When the proposed infrastructure and facilities do not pose an increased risk of direct mortality, we recommend using the following general guidelines for work within Wyoming in order to avoid disturbing eagles and adequately protecting their habitat:

  1. Conduct surveys within 0.5 mile of proposed activity for eagle nests and/or roosts during the appropriate time of year.  Contact the Service’s Ecological Services Wyoming Field Office if your project will occur within 0.5 mile of a known nest or roost to determine the potential impact of your activity to nesting and/or roosting bald eagles.
  2. Avoid project-related disturbance and habitat alteration within 0.5-mile of bald eagle nests from the period of early courtship to post-fledging of chicks (January 1 through August 15).
  3. Avoid disturbance within 0.5 mile of communal winter roosts from November 1 to April 1.
  4. Avoid construction of above-ground structures within 0.5-mile of bald eagle nest sites and communal winter roost sites.  Below ground structures (e.g., pipelines, buried power lines, fiber optic lines) may be sited closer as long as construction occurs outside of the active nesting or roosting season and will not result in the loss of alternate nest sites or roost trees.

A protective buffer for foraging areas (i.e., a linear length of river) will also be needed if the proposed activity may preclude use of foraging areas (e.g., extensive human activities on or near the water).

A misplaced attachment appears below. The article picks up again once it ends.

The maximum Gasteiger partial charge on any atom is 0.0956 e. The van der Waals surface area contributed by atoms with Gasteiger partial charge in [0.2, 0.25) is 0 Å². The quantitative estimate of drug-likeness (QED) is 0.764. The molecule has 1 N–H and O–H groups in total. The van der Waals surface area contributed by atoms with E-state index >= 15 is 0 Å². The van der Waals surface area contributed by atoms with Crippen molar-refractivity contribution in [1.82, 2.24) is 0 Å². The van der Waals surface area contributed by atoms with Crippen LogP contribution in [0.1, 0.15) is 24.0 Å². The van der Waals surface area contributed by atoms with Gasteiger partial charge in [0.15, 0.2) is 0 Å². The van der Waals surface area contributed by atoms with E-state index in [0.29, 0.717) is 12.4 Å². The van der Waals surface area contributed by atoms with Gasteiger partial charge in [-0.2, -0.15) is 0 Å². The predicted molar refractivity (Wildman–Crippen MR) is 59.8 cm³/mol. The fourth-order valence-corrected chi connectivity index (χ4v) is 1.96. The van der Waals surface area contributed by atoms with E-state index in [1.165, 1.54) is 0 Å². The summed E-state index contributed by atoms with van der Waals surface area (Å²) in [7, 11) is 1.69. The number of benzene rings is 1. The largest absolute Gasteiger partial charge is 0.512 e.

In Wyoming, the nesting season occurs from February 1 to August 15 and bald eagle nest buffers should receive full implementation during this time period.  For some activities (construction, seismic exploration, blasting, and timber harvest), a larger buffer around the nest may be necessary.

Sensitivity to disturbance by roosting and nesting bald eagles may vary between individual eagles based on topography, density of vegetation, and intensity of activities.  Modification of protective buffer recommendations may be considered where biologically supported and developed in coordination with the Service’s Wyoming Ecological Services Field Office. 

Please contact the Service’s Wyoming Ecological Services Field Office if you have any questions regarding the status of the bald eagle, permit requirements, or if you require technical assistance regarding the MBTA, Eagle Act, or the above recommendations.


U.S. Fish and Wildlife Service. 2007. National Bald Eagle Management Guidelines. United States Department of Interior, Fish and Wildlife Service, Arlington, Virginia. 23 pp. [Online version available at <http://www.fws.gov/migratorybirds/>]


Last updated: April 10, 2015